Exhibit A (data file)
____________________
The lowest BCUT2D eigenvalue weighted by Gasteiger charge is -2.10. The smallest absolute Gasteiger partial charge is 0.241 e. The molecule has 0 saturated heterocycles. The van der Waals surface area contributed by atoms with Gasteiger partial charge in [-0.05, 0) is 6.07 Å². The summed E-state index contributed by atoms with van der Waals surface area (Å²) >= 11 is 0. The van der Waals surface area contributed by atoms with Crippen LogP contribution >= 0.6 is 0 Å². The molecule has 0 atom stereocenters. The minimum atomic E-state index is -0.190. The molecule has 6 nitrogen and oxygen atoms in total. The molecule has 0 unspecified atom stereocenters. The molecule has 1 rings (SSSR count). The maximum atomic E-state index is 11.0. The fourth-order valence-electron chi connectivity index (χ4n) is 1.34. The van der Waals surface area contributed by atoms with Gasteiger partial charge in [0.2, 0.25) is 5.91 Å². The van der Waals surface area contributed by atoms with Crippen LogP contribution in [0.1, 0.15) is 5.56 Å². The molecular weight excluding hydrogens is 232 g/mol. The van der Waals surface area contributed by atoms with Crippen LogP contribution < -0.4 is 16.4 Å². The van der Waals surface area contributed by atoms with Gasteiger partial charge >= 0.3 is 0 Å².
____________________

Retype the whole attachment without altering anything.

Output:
The lowest BCUT2D eigenvalue weighted by Gasteiger charge is -2.10. The smallest absolute Gasteiger partial charge is 0.241 e. The molecule has 0 saturated heterocycles. The van der Waals surface area contributed by atoms with Gasteiger partial charge in [-0.05, 0) is 6.07 Å². The summed E-state index contributed by atoms with van der Waals surface area (Å²) >= 11 is 0. The van der Waals surface area contributed by atoms with Crippen LogP contribution >= 0.6 is 0 Å². The molecule has 0 atom stereocenters. The minimum atomic E-state index is -0.190. The molecule has 6 nitrogen and oxygen atoms in total. The molecule has 0 unspecified atom stereocenters. The molecule has 1 rings (SSSR count). The maximum atomic E-state index is 11.0. The fourth-order valence-electron chi connectivity index (χ4n) is 1.34. The van der Waals surface area contributed by atoms with Gasteiger partial charge in [0.2, 0.25) is 5.91 Å². The van der Waals surface area contributed by atoms with Crippen LogP contribution in [0.1, 0.15) is 5.56 Å². The molecular weight excluding hydrogens is 232 g/mol. The van der Waals surface area contributed by atoms with Crippen LogP contribution < -0.4 is 16.4 Å². The van der Waals surface area contributed by atoms with Gasteiger partial charge >= 0.3 is 0 Å².